Electricity is undoubtedly one of the basic infrastructural requirements of the society, especially those societies that have attained some level of development and can therefore be referred to as ‘advanced’.
As important as electricity is, however, and with the level of development Nigeria has seemingly attained, the present generation of Nigerians can best be described as those cutting their teeth on bush lamps, rechargeable lamps and even candle lights. The situation is so very bad that many have come to the inescapable conclusion that the expectation of 24-hour, seven-day-a-week electric power supply is a mere mirage at least in their lifetime.
Our hope as Nigerians was raised in February 2013, when soon after the Bureau of Public Enterprises, BPE, executed the share sale agreements and the Federal Government, with a fixed eye on propaganda, proclaimed the year 2013 as the “year of power.” This was followed by the historic hand over of the 14 of the successor companies carved out of the defunct Power Holding Company of Nigeria, PHCN.
Nigerians expected that the take-over of the generation, transmission and distribution successor companies by private investors will see the new owners revamping the sector and impacting positively on the nation’s power supply. Instead, what Nigerians have experienced since the new owners of the power companies took over, is a mere slip-up, as nothing has actually come the way of the consumers apart from the introduction of quite a few faces.
Now that the weather is extremely hot with temperatures hovering above 30 degrees Celsius in a majority of cities, and to 40 degrees Celsius and above in the fringe cities of the North, this is a period when there is usually an increase in the demand for power for cooling the environment as well as for storage. Unfortunately, an increase in the demand for power and declining supply make for a very bad combination.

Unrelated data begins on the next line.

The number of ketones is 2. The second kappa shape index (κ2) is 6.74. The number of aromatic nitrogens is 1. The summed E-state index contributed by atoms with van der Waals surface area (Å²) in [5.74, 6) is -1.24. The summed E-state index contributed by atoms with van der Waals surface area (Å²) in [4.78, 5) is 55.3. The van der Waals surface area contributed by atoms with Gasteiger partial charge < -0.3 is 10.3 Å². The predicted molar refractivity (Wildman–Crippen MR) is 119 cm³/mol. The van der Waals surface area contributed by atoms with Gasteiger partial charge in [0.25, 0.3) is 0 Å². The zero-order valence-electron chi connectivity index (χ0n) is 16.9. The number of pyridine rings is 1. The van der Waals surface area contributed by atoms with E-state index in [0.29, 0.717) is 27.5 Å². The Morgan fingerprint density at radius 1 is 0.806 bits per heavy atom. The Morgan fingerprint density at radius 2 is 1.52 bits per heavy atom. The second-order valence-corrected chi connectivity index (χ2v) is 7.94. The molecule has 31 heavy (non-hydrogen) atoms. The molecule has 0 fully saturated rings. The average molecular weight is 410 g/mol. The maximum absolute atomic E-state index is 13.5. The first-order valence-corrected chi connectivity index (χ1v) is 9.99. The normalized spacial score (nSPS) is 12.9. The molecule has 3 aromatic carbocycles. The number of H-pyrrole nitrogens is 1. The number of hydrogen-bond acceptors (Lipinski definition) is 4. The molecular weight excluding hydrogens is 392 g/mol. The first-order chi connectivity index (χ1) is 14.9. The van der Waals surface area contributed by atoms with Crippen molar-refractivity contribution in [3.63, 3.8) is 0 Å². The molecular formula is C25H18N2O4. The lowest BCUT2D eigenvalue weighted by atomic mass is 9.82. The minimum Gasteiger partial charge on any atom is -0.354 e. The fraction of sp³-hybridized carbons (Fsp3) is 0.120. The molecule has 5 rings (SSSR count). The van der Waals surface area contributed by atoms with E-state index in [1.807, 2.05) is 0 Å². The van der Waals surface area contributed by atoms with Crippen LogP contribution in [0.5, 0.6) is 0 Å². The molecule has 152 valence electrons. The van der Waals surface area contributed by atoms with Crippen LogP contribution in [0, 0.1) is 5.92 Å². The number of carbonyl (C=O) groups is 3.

Indeed, Nigerians have no business contending with the deteriorating power supply for many years, because with a population of nearly 170 million, Nigeria requires an average of 40,000 megawatts of electricity as against the less than 4,000 megawatts that is now available for both industrial and domestic consumption.
So after surrendering to the deteriorating situation for many years, those Nigerians who believed the government that things would improve and delayed such investment decisions as the purchase of generating sets are now the wiser. They are now coughing out money from their savings to buy their own units. For those who can’t afford to do that, there is a booming electricity supply underground by retailers who wire up shops and houses in neighbourhoods, selling electricity per minute per hour. Without this, women can no longer prepare soup and store food in their refrigerators. Similarly, Government offices that cannot power the whole establishment now buy 2-5 KVA generators exclusively to power the offices of the Permanent Secretaries or even Ministers.
As widely reported, pundits alleged that the federal government has only hurriedly sold and handed over the disbanded PHCN to its new owners so as to absolve itself from blames of inefficiency.
But in truth, government can’t run away from the public. With 80 percent of power plants which are gas-fired deprived of regular gas supply amidst increasing sabotage of gas and oil pipelines in the Niger Delta region as illustrated by the recent bombing of the gas supply pipelines between Escravos and Warri, it is hard for the government to play ostrich on this matter even if that is their wish. They can’t run away from responsibility by abandoning consumers to the antics of the ‘new owners’ exploiting the ordinary citizens to their marrow.